Summary: Part one of a three part series on Marriage

Today is a day to thank God for mothers! Mom the work that you do is invaluable, important, and priceless! Thank you for all you do!

Moms are important to the health, well-being, and sanity of families as evidenced by a recently released correspondence that took place in an anonymous American home. It is entitled, “When Mom Gets Sick.”

Monday A.M.

Dearest: Sleep late. Everything under control. Lunches packed. Kids off to school. Menu for dinner planned. Your lunch is on a tray in refrigerator: fruit cup, finger-sandwiches. Thermos of hot tea by bedside. See you around six.

Tuesday A.M.

Honey: Sorry about the egg rack in the refrigerator. Hope you got back to sleep. Did the kids tell you about the Coke I put in the thermoses? The school might call you on this. Dinner may be a little late. I’m doing your door-to-door canvas for liver research. Your lunch is in refrigerator. Hope you like leftover chili.

Wednesday A.M.

Dear Doris: Why in the name of all that is sane would you put soap powder in the flour canister! If you have time, could you please come up with a likely spot for Chris’s missing shoes? We’ve checked the clothes hamper, garage, and back seat of the car and wood box. Did you know the school has rules about bedroom slippers? There’s some cold pizza for you in a napkin in the oven drawer. Will be late tonight. Driving eight Girl Scouts to tour meatpacking house.

Thursday A.M.

Doris: Don’t panic over water in hallway. It crested last night at 9 P.M. Will finish laundry tonight. Please pencil in answers to following:

1. How do you turn on the garbage disposal? I thought it was automatic. Guess not.

2. How do you turn off the milkman?

3. Why would that rotten kid leave his shoes in his boots?

4. What do you do with leftovers when they begin to snap at you when you open the refrigerator door?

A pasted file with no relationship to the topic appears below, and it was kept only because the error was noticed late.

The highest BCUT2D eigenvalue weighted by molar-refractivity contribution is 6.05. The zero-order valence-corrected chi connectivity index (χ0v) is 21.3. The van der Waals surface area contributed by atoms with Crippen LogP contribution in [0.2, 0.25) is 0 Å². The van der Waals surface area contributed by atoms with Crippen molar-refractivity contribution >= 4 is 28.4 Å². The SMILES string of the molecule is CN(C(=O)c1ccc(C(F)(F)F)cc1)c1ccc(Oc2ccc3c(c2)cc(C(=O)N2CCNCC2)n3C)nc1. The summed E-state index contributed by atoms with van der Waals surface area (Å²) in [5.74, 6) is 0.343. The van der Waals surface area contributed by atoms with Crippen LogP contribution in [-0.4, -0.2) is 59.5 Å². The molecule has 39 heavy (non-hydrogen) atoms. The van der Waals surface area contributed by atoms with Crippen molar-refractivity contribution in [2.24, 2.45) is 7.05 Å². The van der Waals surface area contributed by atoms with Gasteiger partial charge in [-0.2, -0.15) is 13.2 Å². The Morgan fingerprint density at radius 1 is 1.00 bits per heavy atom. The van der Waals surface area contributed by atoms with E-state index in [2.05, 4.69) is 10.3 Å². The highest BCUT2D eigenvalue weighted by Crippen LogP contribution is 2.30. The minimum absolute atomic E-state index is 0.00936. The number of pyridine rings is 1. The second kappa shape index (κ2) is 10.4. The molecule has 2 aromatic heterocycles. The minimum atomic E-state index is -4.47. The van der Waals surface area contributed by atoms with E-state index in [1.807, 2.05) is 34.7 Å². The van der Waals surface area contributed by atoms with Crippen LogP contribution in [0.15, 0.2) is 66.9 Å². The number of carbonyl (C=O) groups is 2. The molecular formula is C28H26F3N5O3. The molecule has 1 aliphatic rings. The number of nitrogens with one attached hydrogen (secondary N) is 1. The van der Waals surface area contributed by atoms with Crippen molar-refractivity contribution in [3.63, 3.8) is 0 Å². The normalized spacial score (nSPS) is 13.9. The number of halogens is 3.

I don’t know what you’re having for lunch! Surprise me!

Friday A.M.

Hey: Don’t drink from pitcher by the sink. Am trying to restore pink dress shirt to original white. Take heart. Tonight, the ironing will be folded, house cleaned and dinner on time...I called your mother.

Family life gets interesting doesn’t it?

This morning we begin a three-week series on marriage entitled “Marriage… for all the Right Reasons.”

The series title is based a book by Dr. Neil Clark Warren, founder of entitled, “Falling in Love for all the Right Reasons.” Warren is a licensed psychologist who practiced for nearly 40 years. Now this sermon series is not an endorsement for the website and the organization behind the website, but I was intrigued by the title of the book when I spotted it a few weeks ago at a local bookstore.

It is written to single people but married people would find it worthwhile reading. We are using it for discussion, along with the Bible, in the downstairs adult Sunday School class and we will pick up the study next Sunday morning after worship.

The whole assumption behind the eHarmony operation is that through rigorous research of successfully married couples, twenty-nine different dimensions of compatibility (their words) have been discovered in these marriages. And their view is that you need to be compatible at a certain level on all twenty-nine dimensions.

Does the Bible support this idea? Well the Bible says some important things about relationships and that includes marriage. Dr. Warren is a Christian and his faith comes through at several points in the book. But, what does the Bible say about marriage?

It says a lot about marriage. In fact, we have to only get to verse 24 of Genesis 2 (the second chapter in the Bible) to read about the permanence of relationship between a man and a women that God intended for the human race at its very beginning.

As I outlined this series a few weeks ago, I thought about the various marriages in the Bible. There are many to study.

There is Abraham and Sarah who became parents in old age. But there were times when Abraham “denied” his true relationship with her out of fear. The result was trouble for them and others.

There was Jacob and Rachel. Now Jacob agreed to work for seven years in order to win her hand from her father. But was tricked by his future father-in-law and had to first marry her older sister, Leah, (the custom of that day) and the thorny (and largely unacceptable today) issue of polygamy raised its head along with serious conflict between two sisters.

There is Uriah and Bathsheba. Uriah was an honorable man who refused to enjoy the comfort of her love while on leave from war in obedience to his king, David, who had gotten her pregnant because he was where he shouldn’t have been.

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